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Bebop Spoken There

JD Allen: "...art in itself is now a luxury that you need a lot of finances to do." - (DownBeat October 2021)

The Things They Say!

Hudson Music: Lance's "Bebop Spoken Here" is one of the heaviest and most influential jazz blogs in the UK.

Rupert Burley (Dynamic Agency): "BSH just goes from strength to strength".

'606' Club: "A toast to Lance Liddle of the terrific jazz blog 'Bebop Spoken Here'"

The Strictly Smokin' Big Band included Be Bop Spoken Here (sic) in their 5 Favourite Jazz Blogs.
Ann Braithwaite (Braithwaite & Katz Communications) You’re the BEST! --

Postage

13,806 (and counting) posts since we started blogging 13 years ago. 1223 of them this year alone and, so far, 50 this month (Oct. 13).

From This Moment On ...

October

Sat 16: Women Play Jazz! workshop @ The Globe, Newcastle. 1:30pm. Tutor Julija Jacenaite: Improvarium..
Sat 16: Emma Fisk & James Birkett @ St Mary's Church, Monkseaton. 7:30pm..
Sat 16: Triptych @ Sage Gateshead. 7:45pm. Trio with live visuals by Lisa Delarny. .
Sat 16: Rendezvous Jazz @ Memorial Hall, Ponteland. 8:00pm. Guest Ian Wynne (piano)..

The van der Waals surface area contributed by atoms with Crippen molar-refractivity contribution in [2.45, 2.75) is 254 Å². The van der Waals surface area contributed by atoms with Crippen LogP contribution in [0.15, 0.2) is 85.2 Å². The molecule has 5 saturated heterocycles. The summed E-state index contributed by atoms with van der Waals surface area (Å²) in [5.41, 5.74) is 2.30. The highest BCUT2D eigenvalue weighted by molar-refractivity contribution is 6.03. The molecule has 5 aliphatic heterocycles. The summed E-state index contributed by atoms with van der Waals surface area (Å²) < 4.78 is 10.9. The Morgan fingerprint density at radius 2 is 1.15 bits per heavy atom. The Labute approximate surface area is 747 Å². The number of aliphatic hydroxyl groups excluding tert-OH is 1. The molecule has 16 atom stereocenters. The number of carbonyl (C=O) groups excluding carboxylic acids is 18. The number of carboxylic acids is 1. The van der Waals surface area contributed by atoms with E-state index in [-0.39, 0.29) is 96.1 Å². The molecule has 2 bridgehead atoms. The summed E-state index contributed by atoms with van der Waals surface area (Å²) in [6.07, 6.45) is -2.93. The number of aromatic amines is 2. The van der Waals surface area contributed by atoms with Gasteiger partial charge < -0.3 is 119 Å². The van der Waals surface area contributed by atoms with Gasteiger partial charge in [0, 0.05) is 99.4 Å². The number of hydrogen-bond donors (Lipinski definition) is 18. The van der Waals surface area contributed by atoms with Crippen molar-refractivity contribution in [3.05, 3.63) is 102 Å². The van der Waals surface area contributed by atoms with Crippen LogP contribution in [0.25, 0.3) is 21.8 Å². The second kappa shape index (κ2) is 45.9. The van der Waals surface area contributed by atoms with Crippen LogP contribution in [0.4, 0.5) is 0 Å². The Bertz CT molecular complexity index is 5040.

Sun 17: Vieux Carré Hot 4 @ Spanish City, Whitley Bay. 12 noon.
Sun 17: Musicians Unlimited @ South Durham Social Club. 1:00pm.
Sun 17: Shunyata Improvisation Group @ Unitarian Church, Newcastle. 1:30pm.
Sun 17: Vula Viel @ The Globe, Newcastle. 8:00pm.

Mon 18: Jazz in the Afternoon @ Cullercoats Crescent Club. 1:00pm.

Wed 20: Vieux Carré Jazzmen @ Cullercoats Crescent Club. 1:00pm.
Wed 20: Darlington Big Band @ Darlington & Simpson Rolling Mills Club, Darlington. 7:00pm. Rehearsal session (open to the public).
Wed 20: Take it to the Bridge @ The Globe, Newcastle. 7:30pm.
Wed 20: Jeremy McMurray & the Jazz Pocket Orchestra @ Middlesbrough Town Hall. 8:00pm.

Thu 21: Vieux Carré Jazzmen @ The Holystone, North Tyneside. 1:00pm.
Thu 21: NUJO Jazz Jam @ Bar Loco, Newcastle. 7:00pm. Newcastle University Jazz Orchestra.
Thu 21: Alter Ego @ St James' & St Basil's Church, Newcastle 7:30pm.
Thu 21: Maine Street Jazzmen @ Sunniside Social Club, Gateshead. 8:30pm.
Thu 21: Tees Hot Club @ Dorman's Club, Middlesbrough. 9:00pm.